How-To

This is the third blog post in a series covering churn and lifetime customer value.

Kliment Merzlyakov

August 31, 2021

This is the third blog post in a series covering churn and lifetime customer value. There are many ways to predict churn rate on the individual customer level. In this article, we will take a closer look at three of them:

- Statistical models such as Pareto/NBD, BD/NBD and Gamma-gamma
- Survival analysis
- Machine learning

Let's try out these three models on the open dataset from Kaggle’s WSDM - KKBox's Churn Prediction Challenge. The full code is available in the Jupyter notebook. In this dataset, we have users of the KKBOX music streaming service along with their attributes, transaction histories and churn label (whether a customer will churn out in the next 30 days). Due to the nature of the business, customers can put subscriptions on pause or change subscription intervals, which makes this dataset both contractual and non-contractual simultaneously. This means that a customer who puts a subscription on pause doesn't necessarily churn out, unlike the situation in telecom.

The dataset contains three tables of interest to us:

- Members—information about customers, such as gender, age, etc.
- Train—churn label for each customer.
- Transactions—historical transactions with dates, subscription plans, etc.

Firstly, let's attempt to estimate churn probability purely based on recency (how many days since we last saw a customer). To do this, we will choose a particular date (e.g. 12/31/2016) and all the customers who purchased on this date (cohort). Then for each following day, we will plot the proportion of churned customers out of this cohort of customers who haven’t made a purchase yet. Such a plot will show us an error of churn definition based on how many days we didn't see the customer. For example, what would be our average false positive rate if we define churn as 45 days of inactivity?

For this dataset, it looks like 30 days is a perfect value to mark such a customer as churned. In this particular case, it is due to the nature of the dataset (we have active customers who all made purchases in March 2017, instead of customers who made purchases at any time). At any rate, this type of graph could be a useful tool to explore your customers.

Now, let's get into actual churn modeling with our first type of model: Pareto/NBD.

We will use a great library with the implementation of such models called lifetimes.

To fit such a statistical model, we only need three features:

- A number of orders.
- Tenure (the difference between the current date and first transaction date).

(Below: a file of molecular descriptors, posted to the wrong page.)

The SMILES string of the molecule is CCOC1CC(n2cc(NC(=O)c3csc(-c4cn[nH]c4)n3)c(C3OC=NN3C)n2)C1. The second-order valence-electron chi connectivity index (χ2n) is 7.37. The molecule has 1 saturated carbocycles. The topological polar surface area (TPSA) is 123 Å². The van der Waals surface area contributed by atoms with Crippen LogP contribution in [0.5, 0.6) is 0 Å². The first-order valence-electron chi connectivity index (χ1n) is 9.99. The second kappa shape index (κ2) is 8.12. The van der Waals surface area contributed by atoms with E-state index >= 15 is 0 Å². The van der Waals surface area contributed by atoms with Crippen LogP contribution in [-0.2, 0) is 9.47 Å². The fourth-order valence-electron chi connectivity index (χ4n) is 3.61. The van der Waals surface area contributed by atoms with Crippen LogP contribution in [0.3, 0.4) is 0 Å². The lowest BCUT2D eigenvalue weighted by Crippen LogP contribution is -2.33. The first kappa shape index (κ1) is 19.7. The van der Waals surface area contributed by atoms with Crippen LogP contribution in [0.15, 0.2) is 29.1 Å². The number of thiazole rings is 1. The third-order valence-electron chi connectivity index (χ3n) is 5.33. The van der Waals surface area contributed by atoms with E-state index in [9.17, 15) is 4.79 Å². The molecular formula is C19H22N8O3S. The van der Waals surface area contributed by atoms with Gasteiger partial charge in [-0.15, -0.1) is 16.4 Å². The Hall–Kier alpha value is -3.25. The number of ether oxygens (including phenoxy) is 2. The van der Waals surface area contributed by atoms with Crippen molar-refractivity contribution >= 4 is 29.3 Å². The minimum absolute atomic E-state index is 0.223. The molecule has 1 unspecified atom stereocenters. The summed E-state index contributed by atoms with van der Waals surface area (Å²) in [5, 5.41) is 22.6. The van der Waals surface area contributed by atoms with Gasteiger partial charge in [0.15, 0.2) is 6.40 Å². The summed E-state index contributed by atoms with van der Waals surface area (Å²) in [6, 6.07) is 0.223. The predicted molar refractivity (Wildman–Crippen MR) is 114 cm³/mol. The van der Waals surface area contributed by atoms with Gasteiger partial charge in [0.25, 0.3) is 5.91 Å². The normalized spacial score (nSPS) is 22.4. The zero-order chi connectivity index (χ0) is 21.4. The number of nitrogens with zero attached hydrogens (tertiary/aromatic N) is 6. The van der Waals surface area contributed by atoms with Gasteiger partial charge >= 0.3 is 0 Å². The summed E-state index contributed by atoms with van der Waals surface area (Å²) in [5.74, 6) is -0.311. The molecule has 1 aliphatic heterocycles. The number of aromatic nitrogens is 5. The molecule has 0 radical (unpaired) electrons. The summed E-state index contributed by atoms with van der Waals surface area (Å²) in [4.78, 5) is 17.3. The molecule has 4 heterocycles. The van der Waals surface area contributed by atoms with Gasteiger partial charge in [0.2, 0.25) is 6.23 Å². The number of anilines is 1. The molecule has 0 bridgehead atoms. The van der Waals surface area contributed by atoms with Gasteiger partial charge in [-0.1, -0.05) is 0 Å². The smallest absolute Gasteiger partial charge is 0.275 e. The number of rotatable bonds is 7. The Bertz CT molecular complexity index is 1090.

- Recency (the difference between the last and the first transaction dates). This is confusing because recency is commonly defined as the current date minus the last transaction date, but let's stick with the library’s terminology.

Firstly, let's take a look at the capacity of statistical models to provide exploratory insights.

Once we have fitted the model, we can have the estimation of a number of future purchases for the next 1 unit of time (in our case, it's one month). We can see that the most valuable customers are the oldest ones (high recenсy, using the lifetimes package’s definition) who make a lot of purchases (high frequency). This is a somewhat obvious result, but what’s valuable is that now that relationship is quantified. For example, we can see that in the early stages, one purchase per month does not guarantee that customers will continue to buy. In the later stages (customers for 1-2 years), they are still valuable customers even if they buy once every two months.

Now let's calculate four metrics to evaluate the model's prediction performance:

- ROC AUC—This is the most commonly used performance metric for binary classification. The value 0.5 means prediction is absolutely random. 1.0 means an ideal prediction.
- Log Loss—This metric allows us to evaluate not only the correctness of a binary prediction (churn or not) but also the proximity of probability estimation. In other words, if the actual churn probability for some customers is 0.8 and our model tells us that it's 0.3, from a ROC AUC perspective, it can be still a perfect model (it doesn't care how far we are from the actual probability until we have a good threshold value to separate classes). But from a Log Loss perspective, it is a bad model. The lower the value, the better. The ideal value is 0 without a top boundary. A good way to understand whether the value is good or not is to compare it with random guesses.
- ROC and Precision-Recall Curves—These are similar to ROC AUC but provide a visual sense of the model quality.
- Calibration Curve—This curve shows us how far our probability estimations are from actual churn probabilities.

This time, for prediction purposes, we will use the Pareto/NBD model. It is more accurate but takes more time to train.